“If you’re not confused, you’re not paying attention.” 

― Tom Peters, author of Thriving on Chaos: Handbook for a Management Revolution.

Gov. Rick Snyder has signed legislation to end the state’s film subsidy program. The program was a waste of taxpayer dollars and the state will be better off without it. Yet, there seems to be no coherent explanation for the roller coaster ride the program took en route to its demise.

Less than eight months ago, in December, the legislature overwhelming passed legislation to continue the film subsidy program and the Governor signed it into law. Then in March, House Republicans turned around and passed a bill to kill the program. In response, the Governor and Senate Majority Leader Arlan Meekhof, R-West Olive, poured cold water on the new effort to get rid of the subsidies, arguing that pulling the plug on the program immediately after the decision had been made to continue it would damage the state’s creditability. However, a few weeks later there was a reversal of direction; the Senate decided to pass the bill and the film subsidy program was tossed on the ash heap after all.

Talk about inconsistencies and intrigues; the questions on this one are knee-deep. Why was the measure to continue the program passed in the first place — and why did so many legislators support it in December? One possibility seemed to be that continuing the program into 2015 might have been secretly linked to the road funding deal that resulted in Proposal 1. That could be so, but connecting the dots doesn’t quite lead to that conclusion.

It’s true that, in terms of timing, it appeared that the defeat of Proposal 1 gave the bill the momentum needed for final adoption and enactment. It’s true that the film subsidy program was becoming a political albatross for those, the Governor included, who sought a gas tax hike to fund road repairs and maintenance. Polling showed that voters, by a 2 to 1 margin, believed the film subsidy money should be used for roads.

OK, so continuing the program while pursuing a road funding solution may have become politically untenable. But if that’s all there was to it, why wasn’t killing the film subsidy program openly tied to the road funding issue? The money-saving measure could have easily been delayed and included as part of a final deal, if such a deal were to materialize. Instead, ending the program is a stand-alone victory for taxpayers. That is a good thing but it’s obvious that some key portions of this story are missing.

Speaking of the road funding issue, it’s interesting how the news media’s coverage of the Senate road funding plan has led to a misperception by many that the state has already decided to raise the gas tax 15 cents a gallon, from the current 19 cents to 34 cents by Jan. 1, 2017. In reality, the House and Senate are negotiating to see if they can find middle ground on two separate plans.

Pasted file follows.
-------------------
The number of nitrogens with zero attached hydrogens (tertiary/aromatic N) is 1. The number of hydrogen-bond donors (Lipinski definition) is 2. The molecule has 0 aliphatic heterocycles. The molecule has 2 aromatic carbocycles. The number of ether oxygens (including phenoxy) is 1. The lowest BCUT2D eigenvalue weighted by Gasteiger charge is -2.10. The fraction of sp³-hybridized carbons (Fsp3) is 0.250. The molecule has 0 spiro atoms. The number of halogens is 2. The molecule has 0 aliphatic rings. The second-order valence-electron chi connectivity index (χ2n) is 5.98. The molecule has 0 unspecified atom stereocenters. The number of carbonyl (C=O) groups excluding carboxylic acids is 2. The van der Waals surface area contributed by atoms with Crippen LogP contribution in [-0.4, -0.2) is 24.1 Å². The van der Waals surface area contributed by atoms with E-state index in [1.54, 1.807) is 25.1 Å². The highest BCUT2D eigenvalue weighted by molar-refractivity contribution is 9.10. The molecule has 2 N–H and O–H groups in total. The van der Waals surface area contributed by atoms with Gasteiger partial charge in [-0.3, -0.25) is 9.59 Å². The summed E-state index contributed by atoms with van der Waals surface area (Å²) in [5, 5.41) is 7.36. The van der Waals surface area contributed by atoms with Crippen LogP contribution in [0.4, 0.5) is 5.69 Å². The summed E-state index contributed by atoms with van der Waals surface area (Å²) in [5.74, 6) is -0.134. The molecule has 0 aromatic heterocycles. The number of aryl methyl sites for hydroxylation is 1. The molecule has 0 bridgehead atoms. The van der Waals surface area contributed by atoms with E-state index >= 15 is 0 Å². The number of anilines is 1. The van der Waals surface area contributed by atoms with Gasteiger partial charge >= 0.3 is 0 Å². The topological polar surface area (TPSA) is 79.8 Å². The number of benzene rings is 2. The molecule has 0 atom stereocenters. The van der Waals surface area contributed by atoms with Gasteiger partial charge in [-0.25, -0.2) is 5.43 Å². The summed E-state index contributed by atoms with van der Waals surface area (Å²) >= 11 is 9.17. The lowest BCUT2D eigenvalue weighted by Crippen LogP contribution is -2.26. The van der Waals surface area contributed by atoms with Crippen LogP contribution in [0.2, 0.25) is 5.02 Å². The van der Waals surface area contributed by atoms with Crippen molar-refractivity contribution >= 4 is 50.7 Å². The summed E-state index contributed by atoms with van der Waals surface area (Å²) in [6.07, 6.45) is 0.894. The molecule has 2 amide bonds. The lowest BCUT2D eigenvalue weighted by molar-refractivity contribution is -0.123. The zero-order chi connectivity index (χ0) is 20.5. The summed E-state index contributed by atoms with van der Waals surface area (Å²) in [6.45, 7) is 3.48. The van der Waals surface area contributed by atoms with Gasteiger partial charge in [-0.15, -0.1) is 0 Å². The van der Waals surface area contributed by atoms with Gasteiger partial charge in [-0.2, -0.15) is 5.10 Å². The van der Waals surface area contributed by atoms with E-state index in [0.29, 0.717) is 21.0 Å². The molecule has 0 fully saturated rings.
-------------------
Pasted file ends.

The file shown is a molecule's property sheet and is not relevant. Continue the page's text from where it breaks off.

Could the reason for the confusion be that any talk of a tax hike always tends to steal the show or is it because the news media generally refuses to take the House plan seriously?

The House plan is built almost entirely on reallocating existing funds and using them for roads. Perhaps most significantly, it diverts $187 million from the Michigan Economic Development Corporation (the state’s corporate welfare arm) to roads. It is rare for such a bold approach to be seriously put forward at the Capitol.

The Senate plan is the one that features the gas tax hike people have been hearing about. However, what a lot of people don’t appear to be hearing is that the Senate plan also includes phased-in income tax cuts. This proposed tax cut could also be significant, but only if lawmakers can be trusted to not tamper with it in the future.

Ever notice that with such plans the tax increase side is always definite, while tax cutting side is less definite?

More stuff to wonder about —

As large numbers of Americans cheer the removal of the Confederate flag from the South Carolina Capitol, how many know much at all about the Civil War? Do our schools delve deeply enough into our history to give students solid grounding in subjects like this? Do they teach how profoundly different that war was from most of the other wars of mankind?

Are they taught that in the Civil War the side carrying the American flag fought for something that at the time was new to the human experience; the principle that no one has the right to enslave another person? Is there an effort to make our youth understand that the side carrying the Confederate flag stood for the ways of the past and a world in which — for centuries — slavery (the exploitation of the vulnerable, the helpless and the defenseless) had been accepted as a natural element of human relations?

What a shame it would be if all the cheering is nothing more than a reaction to superficial rhetoric and a vague media-fed frenzy. Let’s hope the situation stirs the embers of our shared heritage and provokes a renewed interest in rediscovering the deeper significance that lies beneath the symbolism.

Jack Spencer is Capitol Affairs Specialist for Capitol Confidential, an online newsletter associated with the Mackinac Center for Public Policy (MCPP). MCPP provides policy analysis. The political analysis represented in this column does not necessarily reflect the views of the Mackinac Center.